Slocum, my point is that if you measure your success by income, then that (rather than occupational prestige) is your main status measure.

16

Tracy W 06.10.07 at 9:09 pm

Most people (in the German sample population) initially react more, as regards self-reported happiness, to a change in income than to a change in occupational status, but gradually get habituated to changes in income.

This is interesting – it implies that money has more of a long-lasting impact on most people than their occupation, which perhaps I can madly generalise to income being more important to many people than occupational status.

17

Thomas 06.11.07 at 3:07 am

I think that, to the right, one’s “score” in life is very important. They value the status that goes along with both income and with occupational status as it gives them a perceived social edge, a superiority, over people who lack such status.

Simply, to someone on the right, fair is what allows them to win and to someone on the left fair is synonymous with equality. I’m not sure that either is correct.

18

Tom T. 06.11.07 at 3:39 am

#15 and #17, those assertions may be true, but insofar as they conflate income and status, they don’t really have anything to do with the NBER study, do they, since that study measured income and status separately?

19

Slocum 06.11.07 at 3:45 am

Slocum, my point is that if you measure your success by income, then that (rather than occupational prestige) is your main status measure.

Well, but the way this argument generally leads (from the left) is that absolute wealth is worthless from the point of view of subjective well-being because all people do with extra wealth is to spend it on ‘positional goods’ in a wasteful, zero-sum game. So (according to this view) we would all be better off with a lot more taxation and redistribution, since nobody really cares about wealth for it’s own sake, but only for score-keeping, and that could be done just as well at a lower level of absolute wealth as a higher one.

What I’m arguing is that it is quite likely that more money would, indeed, have a more lasting effect on me, personally, than increased status (in the form of a title or some kind of recognition) but NOT because it would increase my score in the zero-sum capitalist game of life where dollars=points, but rather because more money would buy a variety of things that *I* value, but that are not generally associated with status (and no, just because I value them does not make them a form of status. Status is inherently social. Self-esteem is not status).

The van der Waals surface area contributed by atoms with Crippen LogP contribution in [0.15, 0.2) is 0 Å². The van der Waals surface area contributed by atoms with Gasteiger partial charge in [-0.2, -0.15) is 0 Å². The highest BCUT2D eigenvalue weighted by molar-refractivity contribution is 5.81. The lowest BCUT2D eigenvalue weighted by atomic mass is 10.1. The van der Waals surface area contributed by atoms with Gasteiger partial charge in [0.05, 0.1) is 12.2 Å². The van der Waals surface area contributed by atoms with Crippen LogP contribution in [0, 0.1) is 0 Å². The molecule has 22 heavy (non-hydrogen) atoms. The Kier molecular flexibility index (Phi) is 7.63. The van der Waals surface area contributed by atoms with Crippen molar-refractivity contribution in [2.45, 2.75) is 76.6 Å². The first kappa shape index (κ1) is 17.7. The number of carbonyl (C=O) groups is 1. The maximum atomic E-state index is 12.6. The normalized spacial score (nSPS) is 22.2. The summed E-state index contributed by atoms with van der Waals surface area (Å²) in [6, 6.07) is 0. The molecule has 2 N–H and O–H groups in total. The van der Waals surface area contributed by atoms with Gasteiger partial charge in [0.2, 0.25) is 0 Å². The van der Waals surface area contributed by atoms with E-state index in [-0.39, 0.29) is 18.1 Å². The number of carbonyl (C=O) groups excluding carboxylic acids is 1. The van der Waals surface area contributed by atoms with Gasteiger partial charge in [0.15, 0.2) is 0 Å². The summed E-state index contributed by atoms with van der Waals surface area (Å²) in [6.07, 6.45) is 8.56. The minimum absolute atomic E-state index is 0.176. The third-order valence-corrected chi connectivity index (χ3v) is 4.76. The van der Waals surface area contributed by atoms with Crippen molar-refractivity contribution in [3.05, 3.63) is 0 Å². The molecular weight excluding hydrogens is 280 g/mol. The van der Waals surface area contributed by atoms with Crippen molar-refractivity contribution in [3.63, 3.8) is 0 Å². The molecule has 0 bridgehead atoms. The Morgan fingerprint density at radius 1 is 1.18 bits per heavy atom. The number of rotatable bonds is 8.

Maybe my caring about quality of life factors such as work-family balance, security, and independence is highly idiosyncratic. Perhaps thoughts of earlier rather than later retirement are odd. Possibly very few others are interested in leaving their kids with college degrees unencumbered by student loans. But I doubt it. And these all depend on absolute, not relative wealth and are valuable in themselves, not because they get one ahead of a few more of the Joneses.

Consider the possibility that at least some of the strange people who habituate to status but not to extra income are like that not because money=points=status for them but because status really isn’t what they care about most. It is possible, isn’t it?

20

BillCinSD 06.11.07 at 5:10 am

Hasn’t Robert H. Frank been writing about this point for nigh unto 20 years now? Of course i haven’t yet checked how frank and the NBER paper correlate.

21

Matthias Wasser 06.11.07 at 5:15 am

Maybe my caring about quality of life factors such as work-family balance, security, and independence is highly idiosyncratic. Perhaps thoughts of earlier rather than later retirement are odd. Possibly very few others are interested in leaving their kids with college degrees unencumbered by student loans. But I doubt it. And these all depend on absolute, not relative wealth and are valuable in themselves, not because they get one ahead of a few more of the Joneses.

Certainly, but these are precisely the sorts of things that the redistribution is supposed to go towards.

You can of course make an argument that redistribution will hamper total growth, by reducing incentives and so on, and that would hardly be ridiculous. But for it to really validate your point you’d have to show (or show that it’s reasonable to expect) that it would reduce growth sufficiently that we couldn’t provide all of those above things to everyone. At this point I think it’s clear that there’s enough total wealth that the above can be provided at reasonable levels to everyone and that the redistribution that achieves it wouldn’t crash the economy below the point that we couldn’t provide enough for everyone. So inasmuch as the only barriers to these objective material goals are distributional…

It’s possible that your standards for these things are higher than I expected, but based on the happiness literature available and how absolute wealth for countries stops mattering around averages of $20K US or so, my guess is that you’re (in the aggregate) not.

22

Matthias Wasser 06.11.07 at 5:18 am

Shorter version of the above: the argument from the left isn’t that absolute wealth doesn’t affect happiness, but that it does so with decreasing marginal utility.